THE POLITICAL PARTIES AND LEGAL AID

AuthorE. J. Cohn
DOIhttp://doi.org/10.1111/j.1468-2230.1945.tb02704.x
Publication Date01 Jul 1945
THE
MODERN
LAW
REVIEW
Vol.
Vlll
JULY,
1945
No.
3
THE
POLITICAL PARTIES AND
LEGAL AID
HERE can be little doubt that the debate on the reform
of
the
law
of
legal aid
to
the poor
has
made substantial progress
T
since the Report of the Reconstruction Sub-Committee of the
Haldane Society‘ set the ball rolling. The interest of the legal world in
this debate has been very considerable,
as
is
witnessed by the number
of articles in both learned and popular periodicals, including
a
very
lively correspondence in “The Times.”z
A
Committee under the
chairmanship
of
Lord Rushcliffe has been appointed to consider the
problem and devise means for an improvement of the existing
1
Haldane Society, “The Law and Reconstruction,” being the First Report
of the Legal Reconstruction Sub-committee of the Haldane Society, containing
recommendations as to
Law
Reform, capable
of
being
carried into effect during
the War
(1942)
pp.
z
ff.
2
The following
is
a short list of publications in English Legal periodicals.
published since
1941
:
Hassard-Shortt, “Legal Aid for the Poor,”
in
23
Journal
of
Comparative Legislafion
(1941)
pp.
27
ff; Keeton, “The Problem of Law
Reform after the War,” in
58
Law Quarterly Review
(1942).
pp.
147
ff.
;
Bradway,
“Legal Aid Work in the U.S.A.,” in
24
Journal
of
Comfiarative Legislation
(1942).
pp.
39
ff.
;
E.
J.
Cohn, “Legal Aid for the Poor;
a
study in Comparative Law
and Legal Reform,” in
59
Law Quarterly Review
(1943),
pp.
250
ff.,
and
359
ff.
;
E.
J.
Cohn, “Legal Aid for the
Poor,”
in
The ForfnigMly
(1944).
No.
929,
N.S.,
pp.
315
ff.; Schmitthoff and Terry, “Legal Aid and Social
Security,”
in
7
MOD.
L.
REV.
(1944).
pp.
138
ff.
;
Hayman, “Legal Aid for the Poor
in
South Africa,”
in
26
Journal
of
Cornparafive Legislafion
(1944).
pp.
12
ff.;
E.
J.
Cohn, “Two
Systems of Legal Aid to Poor Persons,” in
60
Law Quarterly Review
(1944).
pp.
24
ff.;
Egerton, “Historical Aspects of Legal Aid,” in
60
Law Quarterly
Review
(1944).
pp.
24
ff.
;
Anonymous, “Reforms in the Administration of
Jus-
tice,” in
89
Solicitors’ Journal
(1945).
p.
124.
See also Loewensohn,
The
Poor
Man’s Right to Legal Aid,” in
The
Scotfish
Law Review,
and Sheriff
Court
Reports, April,
1945.
It
would be difficult to find another subject which
has
attracted
a
similar amount
of
attention in late years.
98
MODERN
LAW
REVIEW
July,
I945
machinery. Now even the po:itical parties, whose interest in the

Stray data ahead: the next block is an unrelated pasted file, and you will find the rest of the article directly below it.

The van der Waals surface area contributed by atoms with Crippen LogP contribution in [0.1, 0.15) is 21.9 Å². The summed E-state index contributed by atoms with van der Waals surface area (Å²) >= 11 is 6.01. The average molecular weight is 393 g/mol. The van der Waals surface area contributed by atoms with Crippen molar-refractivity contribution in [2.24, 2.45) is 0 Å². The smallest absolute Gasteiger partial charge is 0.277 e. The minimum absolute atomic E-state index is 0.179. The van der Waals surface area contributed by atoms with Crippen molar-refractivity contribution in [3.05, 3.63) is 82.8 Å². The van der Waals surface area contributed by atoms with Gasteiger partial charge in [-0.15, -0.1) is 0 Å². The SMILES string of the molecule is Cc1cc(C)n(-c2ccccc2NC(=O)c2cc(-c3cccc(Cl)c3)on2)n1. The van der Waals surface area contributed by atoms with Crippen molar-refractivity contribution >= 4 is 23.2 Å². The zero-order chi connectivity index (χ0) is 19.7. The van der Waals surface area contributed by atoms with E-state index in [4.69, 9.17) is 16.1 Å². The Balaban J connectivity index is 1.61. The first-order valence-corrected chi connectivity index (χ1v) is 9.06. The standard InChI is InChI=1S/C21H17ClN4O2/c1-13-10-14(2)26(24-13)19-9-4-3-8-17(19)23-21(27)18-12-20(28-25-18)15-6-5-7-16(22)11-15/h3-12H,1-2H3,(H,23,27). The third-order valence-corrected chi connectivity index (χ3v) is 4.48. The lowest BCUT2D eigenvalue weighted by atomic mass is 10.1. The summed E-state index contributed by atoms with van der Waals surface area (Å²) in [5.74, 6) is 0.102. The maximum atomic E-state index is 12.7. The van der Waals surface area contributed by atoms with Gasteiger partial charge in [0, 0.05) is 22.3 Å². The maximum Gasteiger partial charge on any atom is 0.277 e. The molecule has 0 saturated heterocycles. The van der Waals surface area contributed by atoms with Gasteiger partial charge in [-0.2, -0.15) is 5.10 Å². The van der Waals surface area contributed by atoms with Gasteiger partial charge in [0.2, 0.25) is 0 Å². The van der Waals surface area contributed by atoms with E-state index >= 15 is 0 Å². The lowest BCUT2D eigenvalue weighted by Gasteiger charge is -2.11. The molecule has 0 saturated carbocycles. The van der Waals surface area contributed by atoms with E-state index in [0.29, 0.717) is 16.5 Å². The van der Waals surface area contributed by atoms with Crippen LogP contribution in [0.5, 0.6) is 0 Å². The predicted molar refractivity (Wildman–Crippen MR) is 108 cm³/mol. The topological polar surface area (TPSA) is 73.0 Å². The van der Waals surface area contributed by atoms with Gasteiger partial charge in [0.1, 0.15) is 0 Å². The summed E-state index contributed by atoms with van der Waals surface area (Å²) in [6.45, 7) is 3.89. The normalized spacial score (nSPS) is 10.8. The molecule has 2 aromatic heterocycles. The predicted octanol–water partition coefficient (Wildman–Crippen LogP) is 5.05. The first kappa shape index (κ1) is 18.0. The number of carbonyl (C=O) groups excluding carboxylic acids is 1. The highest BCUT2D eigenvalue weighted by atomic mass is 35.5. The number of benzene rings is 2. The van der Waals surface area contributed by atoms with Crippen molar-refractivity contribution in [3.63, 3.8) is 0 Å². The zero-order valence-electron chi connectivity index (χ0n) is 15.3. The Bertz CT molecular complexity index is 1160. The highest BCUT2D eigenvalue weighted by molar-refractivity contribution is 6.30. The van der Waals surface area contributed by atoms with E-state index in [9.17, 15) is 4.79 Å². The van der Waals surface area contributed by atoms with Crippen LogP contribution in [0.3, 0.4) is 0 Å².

matter was somewhat sceptically assessed by
at
least one writer?
have begun to take due notice of the problem and to consider schemes
for its solution.
This is in effect a major success. When, around
1925,
there was a
similar movement for the reform of this much-neglected part of the
law, the political parties remained passive. Mr. Gurney-Champion’s
book
on
Justice
and
the
Poor
in
England4
contains an appendix which
consists
of
a reprint of various questions and answers in the House of
Commons. But these questions, and more
so
the fact that many of
them received only a very curt reply, show that there was
no
clear
vision
of
what would have to be done and little determination to do
anything at
all.
No
wonder that the reform that ensued achieved very
little and that such improvements as did ensue were due more to the
efficient administration of the law by the London Law Society than
to the comparatively minor changes that the then Lord Chancellor’s
Committee recommended. This time, however, the two great parties
have realised that legal aid to the poor is a problem of major importance
for large sections of the community.
The Conservative Party appointed
a
Sub-committee
on
Reforms in
the Administration of Justice under the chairmanship
of
Mr.
C.
R.
Havers, K.C., to consider
inter
alia
the following two questions
:
I.
Is
there any method by which the expense of litigation can
be tempered to the litigant whose income is above the Poor
Persons’ level?
2.
Whether there has been any complaint as to the expense of
legal advice and procedure in non-litigious matters, and if
so
whether there are grounds for such complaint?
The Report of the Committee has been published as one of the
series of Conservative Post-war Problems Report.6
It
is a document
of soine length-comparable
to
a Departmental Committee Report.
The Labour Party gave evidence before the Rushcliffe Committee and
for this purpose a memorandum was prepared by a number
of
lawyers
under the chairmanship of Mr.
J.
P. Eddy, K.C. This memorandum
is reprinted in the Supplementary Report and Special Final Agenda
for the 43rd Annual Conference.6
It
is much shorter than the Conserva-
tive Report and evidently relies largely upon the preparatory work of
the Haldane Society for support of the theses which it has adopted.
At the time when these lines are being written the Report of the
Lord Chancellor’s Committee has not yet been published.
It
is not
certain whether it will adopt any
of
the suggestions which have been
made by either party. While the conclusions of Lord Rushcliffe and
a
E. J.
Cohn, “Legal Aid for the Poor,” in 59 Law
Quarterly Review,
p.
252.
Gurney-Champion,
Justice
and
the
POOY
in
England (1926),
pp.
231
ff.
“Looking Ahead”-Administratioit
of
Justice. Being
a
Report
of
the
Conservative Sub-committee
on
Reforms in the Administration of Justice
(19.45).
-Questions
I
and
2
deal with problems of legal aid. This Report is in the follow-
ing notes referred to as C.
6
Pp.
18
ff.
This Report
is
in the following notes referred
to
as
L.

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